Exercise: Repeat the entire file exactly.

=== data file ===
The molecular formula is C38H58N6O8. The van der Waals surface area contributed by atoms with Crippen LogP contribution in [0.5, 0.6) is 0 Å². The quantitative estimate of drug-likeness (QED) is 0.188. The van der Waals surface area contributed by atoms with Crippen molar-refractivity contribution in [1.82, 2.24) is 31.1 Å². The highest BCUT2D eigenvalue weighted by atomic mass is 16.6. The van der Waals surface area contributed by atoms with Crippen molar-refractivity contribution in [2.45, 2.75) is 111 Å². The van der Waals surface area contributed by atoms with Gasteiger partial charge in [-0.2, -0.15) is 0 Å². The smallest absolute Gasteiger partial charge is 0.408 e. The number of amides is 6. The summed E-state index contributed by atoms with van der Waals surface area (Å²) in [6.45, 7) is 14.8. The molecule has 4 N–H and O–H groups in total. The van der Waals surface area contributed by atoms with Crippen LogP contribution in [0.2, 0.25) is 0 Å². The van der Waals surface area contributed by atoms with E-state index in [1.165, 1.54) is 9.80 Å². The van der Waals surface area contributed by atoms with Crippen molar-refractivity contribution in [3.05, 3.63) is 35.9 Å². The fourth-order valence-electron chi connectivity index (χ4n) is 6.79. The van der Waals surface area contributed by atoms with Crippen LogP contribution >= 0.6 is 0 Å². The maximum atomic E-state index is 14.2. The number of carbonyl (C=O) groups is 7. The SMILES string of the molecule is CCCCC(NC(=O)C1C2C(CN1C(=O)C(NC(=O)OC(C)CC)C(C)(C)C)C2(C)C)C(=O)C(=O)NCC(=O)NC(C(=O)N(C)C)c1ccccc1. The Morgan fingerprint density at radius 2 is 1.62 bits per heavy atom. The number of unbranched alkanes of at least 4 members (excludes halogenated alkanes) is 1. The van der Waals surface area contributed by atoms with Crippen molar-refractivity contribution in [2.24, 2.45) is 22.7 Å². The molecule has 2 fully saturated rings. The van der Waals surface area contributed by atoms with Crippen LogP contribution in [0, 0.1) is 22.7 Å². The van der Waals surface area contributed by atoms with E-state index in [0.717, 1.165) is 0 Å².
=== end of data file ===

The molecular formula is C38H58N6O8. The van der Waals surface area contributed by atoms with Crippen LogP contribution in [0.5, 0.6) is 0 Å². The quantitative estimate of drug-likeness (QED) is 0.188. The van der Waals surface area contributed by atoms with Crippen molar-refractivity contribution in [1.82, 2.24) is 31.1 Å². The highest BCUT2D eigenvalue weighted by atomic mass is 16.6. The van der Waals surface area contributed by atoms with Crippen molar-refractivity contribution in [2.45, 2.75) is 111 Å². The van der Waals surface area contributed by atoms with Gasteiger partial charge in [-0.2, -0.15) is 0 Å². The smallest absolute Gasteiger partial charge is 0.408 e. The number of amides is 6. The summed E-state index contributed by atoms with van der Waals surface area (Å²) in [6.45, 7) is 14.8. The molecule has 4 N–H and O–H groups in total. The van der Waals surface area contributed by atoms with Crippen LogP contribution in [0.2, 0.25) is 0 Å². The van der Waals surface area contributed by atoms with E-state index in [1.165, 1.54) is 9.80 Å². The van der Waals surface area contributed by atoms with Crippen molar-refractivity contribution in [3.05, 3.63) is 35.9 Å². The fourth-order valence-electron chi connectivity index (χ4n) is 6.79. The van der Waals surface area contributed by atoms with Crippen LogP contribution >= 0.6 is 0 Å². The maximum atomic E-state index is 14.2. The number of carbonyl (C=O) groups is 7. The SMILES string of the molecule is CCCCC(NC(=O)C1C2C(CN1C(=O)C(NC(=O)OC(C)CC)C(C)(C)C)C2(C)C)C(=O)C(=O)NCC(=O)NC(C(=O)N(C)C)c1ccccc1. The Morgan fingerprint density at radius 2 is 1.62 bits per heavy atom. The number of unbranched alkanes of at least 4 members (excludes halogenated alkanes) is 1. The van der Waals surface area contributed by atoms with Crippen molar-refractivity contribution in [2.24, 2.45) is 22.7 Å². The molecule has 2 fully saturated rings. The van der Waals surface area contributed by atoms with Crippen LogP contribution in [0, 0.1) is 22.7 Å². The van der Waals surface area contributed by atoms with E-state index in [0.717, 1.165) is 0 Å².